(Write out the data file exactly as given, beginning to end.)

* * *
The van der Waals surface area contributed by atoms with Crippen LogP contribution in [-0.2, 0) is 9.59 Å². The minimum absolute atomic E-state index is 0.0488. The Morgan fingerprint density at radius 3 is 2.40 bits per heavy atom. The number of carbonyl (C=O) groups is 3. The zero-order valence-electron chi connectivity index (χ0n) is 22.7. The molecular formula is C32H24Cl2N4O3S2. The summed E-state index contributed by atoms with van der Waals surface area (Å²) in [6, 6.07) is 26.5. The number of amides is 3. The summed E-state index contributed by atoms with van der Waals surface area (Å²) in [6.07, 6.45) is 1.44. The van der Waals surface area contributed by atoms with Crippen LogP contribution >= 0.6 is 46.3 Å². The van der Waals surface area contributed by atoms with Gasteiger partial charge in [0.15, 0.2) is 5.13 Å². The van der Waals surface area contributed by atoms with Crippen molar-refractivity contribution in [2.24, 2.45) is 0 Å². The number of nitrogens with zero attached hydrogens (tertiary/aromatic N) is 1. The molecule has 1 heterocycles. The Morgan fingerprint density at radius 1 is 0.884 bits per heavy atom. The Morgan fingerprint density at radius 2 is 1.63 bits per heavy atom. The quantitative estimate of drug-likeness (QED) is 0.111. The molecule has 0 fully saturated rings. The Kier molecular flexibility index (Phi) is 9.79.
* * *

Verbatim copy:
The van der Waals surface area contributed by atoms with Crippen LogP contribution in [-0.2, 0) is 9.59 Å². The minimum absolute atomic E-state index is 0.0488. The Morgan fingerprint density at radius 3 is 2.40 bits per heavy atom. The number of carbonyl (C=O) groups is 3. The zero-order valence-electron chi connectivity index (χ0n) is 22.7. The molecular formula is C32H24Cl2N4O3S2. The summed E-state index contributed by atoms with van der Waals surface area (Å²) in [6, 6.07) is 26.5. The number of amides is 3. The summed E-state index contributed by atoms with van der Waals surface area (Å²) in [6.07, 6.45) is 1.44. The van der Waals surface area contributed by atoms with Crippen LogP contribution >= 0.6 is 46.3 Å². The van der Waals surface area contributed by atoms with Gasteiger partial charge in [0.15, 0.2) is 5.13 Å². The van der Waals surface area contributed by atoms with Crippen molar-refractivity contribution in [2.24, 2.45) is 0 Å². The number of nitrogens with zero attached hydrogens (tertiary/aromatic N) is 1. The molecule has 1 heterocycles. The Morgan fingerprint density at radius 1 is 0.884 bits per heavy atom. The Morgan fingerprint density at radius 2 is 1.63 bits per heavy atom. The quantitative estimate of drug-likeness (QED) is 0.111. The molecule has 0 fully saturated rings. The Kier molecular flexibility index (Phi) is 9.79.